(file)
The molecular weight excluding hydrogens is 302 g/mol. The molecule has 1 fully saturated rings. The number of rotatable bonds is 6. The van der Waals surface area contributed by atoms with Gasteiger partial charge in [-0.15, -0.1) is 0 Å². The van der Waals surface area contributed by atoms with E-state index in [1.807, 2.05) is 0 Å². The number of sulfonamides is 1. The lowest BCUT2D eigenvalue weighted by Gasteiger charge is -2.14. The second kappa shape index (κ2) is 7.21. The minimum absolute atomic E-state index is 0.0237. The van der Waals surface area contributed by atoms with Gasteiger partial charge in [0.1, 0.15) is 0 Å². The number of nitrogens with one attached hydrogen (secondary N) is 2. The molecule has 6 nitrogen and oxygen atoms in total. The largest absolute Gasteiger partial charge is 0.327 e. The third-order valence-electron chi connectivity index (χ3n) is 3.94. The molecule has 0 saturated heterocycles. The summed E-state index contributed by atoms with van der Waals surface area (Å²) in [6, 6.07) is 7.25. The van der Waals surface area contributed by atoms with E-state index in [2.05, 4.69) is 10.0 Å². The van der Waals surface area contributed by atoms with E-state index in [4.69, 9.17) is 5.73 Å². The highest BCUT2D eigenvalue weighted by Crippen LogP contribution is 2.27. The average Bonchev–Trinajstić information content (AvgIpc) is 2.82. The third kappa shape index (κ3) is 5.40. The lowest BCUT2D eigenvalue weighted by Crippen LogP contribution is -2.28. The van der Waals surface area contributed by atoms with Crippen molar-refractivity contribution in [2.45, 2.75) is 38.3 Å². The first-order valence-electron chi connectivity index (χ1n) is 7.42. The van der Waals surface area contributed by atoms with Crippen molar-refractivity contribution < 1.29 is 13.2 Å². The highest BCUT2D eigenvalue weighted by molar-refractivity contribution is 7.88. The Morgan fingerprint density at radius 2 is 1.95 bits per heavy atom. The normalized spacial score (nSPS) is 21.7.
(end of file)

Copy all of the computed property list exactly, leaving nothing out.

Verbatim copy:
The molecular weight excluding hydrogens is 302 g/mol. The molecule has 1 fully saturated rings. The number of rotatable bonds is 6. The van der Waals surface area contributed by atoms with Gasteiger partial charge in [-0.15, -0.1) is 0 Å². The van der Waals surface area contributed by atoms with E-state index in [1.807, 2.05) is 0 Å². The number of sulfonamides is 1. The lowest BCUT2D eigenvalue weighted by Gasteiger charge is -2.14. The second kappa shape index (κ2) is 7.21. The minimum absolute atomic E-state index is 0.0237. The van der Waals surface area contributed by atoms with Gasteiger partial charge in [0.1, 0.15) is 0 Å². The number of nitrogens with one attached hydrogen (secondary N) is 2. The molecule has 6 nitrogen and oxygen atoms in total. The largest absolute Gasteiger partial charge is 0.327 e. The third-order valence-electron chi connectivity index (χ3n) is 3.94. The molecule has 0 saturated heterocycles. The summed E-state index contributed by atoms with van der Waals surface area (Å²) in [6, 6.07) is 7.25. The van der Waals surface area contributed by atoms with E-state index in [2.05, 4.69) is 10.0 Å². The van der Waals surface area contributed by atoms with E-state index in [4.69, 9.17) is 5.73 Å². The highest BCUT2D eigenvalue weighted by Crippen LogP contribution is 2.27. The average Bonchev–Trinajstić information content (AvgIpc) is 2.82. The third kappa shape index (κ3) is 5.40. The lowest BCUT2D eigenvalue weighted by Crippen LogP contribution is -2.28. The van der Waals surface area contributed by atoms with Crippen molar-refractivity contribution in [2.45, 2.75) is 38.3 Å². The first-order valence-electron chi connectivity index (χ1n) is 7.42. The van der Waals surface area contributed by atoms with Crippen molar-refractivity contribution < 1.29 is 13.2 Å². The highest BCUT2D eigenvalue weighted by molar-refractivity contribution is 7.88. The Morgan fingerprint density at radius 2 is 1.95 bits per heavy atom. The normalized spacial score (nSPS) is 21.7.